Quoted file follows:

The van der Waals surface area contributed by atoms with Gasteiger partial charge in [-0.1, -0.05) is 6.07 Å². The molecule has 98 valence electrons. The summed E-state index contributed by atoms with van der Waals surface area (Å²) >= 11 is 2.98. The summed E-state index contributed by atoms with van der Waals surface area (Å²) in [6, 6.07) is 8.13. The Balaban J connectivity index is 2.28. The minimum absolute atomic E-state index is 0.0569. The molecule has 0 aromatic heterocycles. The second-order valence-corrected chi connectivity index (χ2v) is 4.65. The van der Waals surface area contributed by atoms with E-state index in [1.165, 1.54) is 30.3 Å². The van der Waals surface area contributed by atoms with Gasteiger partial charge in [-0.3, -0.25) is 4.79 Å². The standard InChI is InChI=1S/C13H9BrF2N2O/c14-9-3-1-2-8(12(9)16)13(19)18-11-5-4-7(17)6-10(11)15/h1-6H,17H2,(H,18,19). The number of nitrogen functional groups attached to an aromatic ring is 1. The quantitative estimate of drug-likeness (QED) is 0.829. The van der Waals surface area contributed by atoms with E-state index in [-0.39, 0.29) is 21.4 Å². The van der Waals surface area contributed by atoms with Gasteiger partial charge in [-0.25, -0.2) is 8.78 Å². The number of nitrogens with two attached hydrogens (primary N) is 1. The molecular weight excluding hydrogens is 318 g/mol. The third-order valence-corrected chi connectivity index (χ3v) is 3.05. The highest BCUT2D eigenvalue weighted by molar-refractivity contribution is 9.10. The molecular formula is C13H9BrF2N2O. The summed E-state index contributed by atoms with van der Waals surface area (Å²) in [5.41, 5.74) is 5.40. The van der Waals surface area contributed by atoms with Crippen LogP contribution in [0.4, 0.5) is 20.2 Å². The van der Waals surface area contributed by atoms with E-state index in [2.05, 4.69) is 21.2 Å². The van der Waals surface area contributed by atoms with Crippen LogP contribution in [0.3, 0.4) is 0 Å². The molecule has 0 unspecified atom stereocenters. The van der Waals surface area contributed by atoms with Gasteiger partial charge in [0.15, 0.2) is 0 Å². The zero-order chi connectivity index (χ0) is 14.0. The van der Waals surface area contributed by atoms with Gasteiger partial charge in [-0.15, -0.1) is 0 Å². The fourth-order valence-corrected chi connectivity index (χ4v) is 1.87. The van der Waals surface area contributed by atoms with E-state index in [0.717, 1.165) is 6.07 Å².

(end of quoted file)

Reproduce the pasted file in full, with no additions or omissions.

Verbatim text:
The van der Waals surface area contributed by atoms with Gasteiger partial charge in [-0.1, -0.05) is 6.07 Å². The molecule has 98 valence electrons. The summed E-state index contributed by atoms with van der Waals surface area (Å²) >= 11 is 2.98. The summed E-state index contributed by atoms with van der Waals surface area (Å²) in [6, 6.07) is 8.13. The Balaban J connectivity index is 2.28. The minimum absolute atomic E-state index is 0.0569. The molecule has 0 aromatic heterocycles. The second-order valence-corrected chi connectivity index (χ2v) is 4.65. The van der Waals surface area contributed by atoms with E-state index in [1.165, 1.54) is 30.3 Å². The van der Waals surface area contributed by atoms with Gasteiger partial charge in [-0.3, -0.25) is 4.79 Å². The standard InChI is InChI=1S/C13H9BrF2N2O/c14-9-3-1-2-8(12(9)16)13(19)18-11-5-4-7(17)6-10(11)15/h1-6H,17H2,(H,18,19). The number of nitrogen functional groups attached to an aromatic ring is 1. The quantitative estimate of drug-likeness (QED) is 0.829. The van der Waals surface area contributed by atoms with E-state index in [-0.39, 0.29) is 21.4 Å². The van der Waals surface area contributed by atoms with Gasteiger partial charge in [-0.25, -0.2) is 8.78 Å². The number of nitrogens with two attached hydrogens (primary N) is 1. The molecular weight excluding hydrogens is 318 g/mol. The third-order valence-corrected chi connectivity index (χ3v) is 3.05. The highest BCUT2D eigenvalue weighted by molar-refractivity contribution is 9.10. The molecular formula is C13H9BrF2N2O. The summed E-state index contributed by atoms with van der Waals surface area (Å²) in [5.41, 5.74) is 5.40. The van der Waals surface area contributed by atoms with Crippen LogP contribution in [0.4, 0.5) is 20.2 Å². The van der Waals surface area contributed by atoms with E-state index in [2.05, 4.69) is 21.2 Å². The van der Waals surface area contributed by atoms with Crippen LogP contribution in [0.3, 0.4) is 0 Å². The molecule has 0 unspecified atom stereocenters. The van der Waals surface area contributed by atoms with Gasteiger partial charge in [0.15, 0.2) is 0 Å². The zero-order chi connectivity index (χ0) is 14.0. The van der Waals surface area contributed by atoms with Gasteiger partial charge in [-0.15, -0.1) is 0 Å². The fourth-order valence-corrected chi connectivity index (χ4v) is 1.87. The van der Waals surface area contributed by atoms with E-state index in [0.717, 1.165) is 6.07 Å².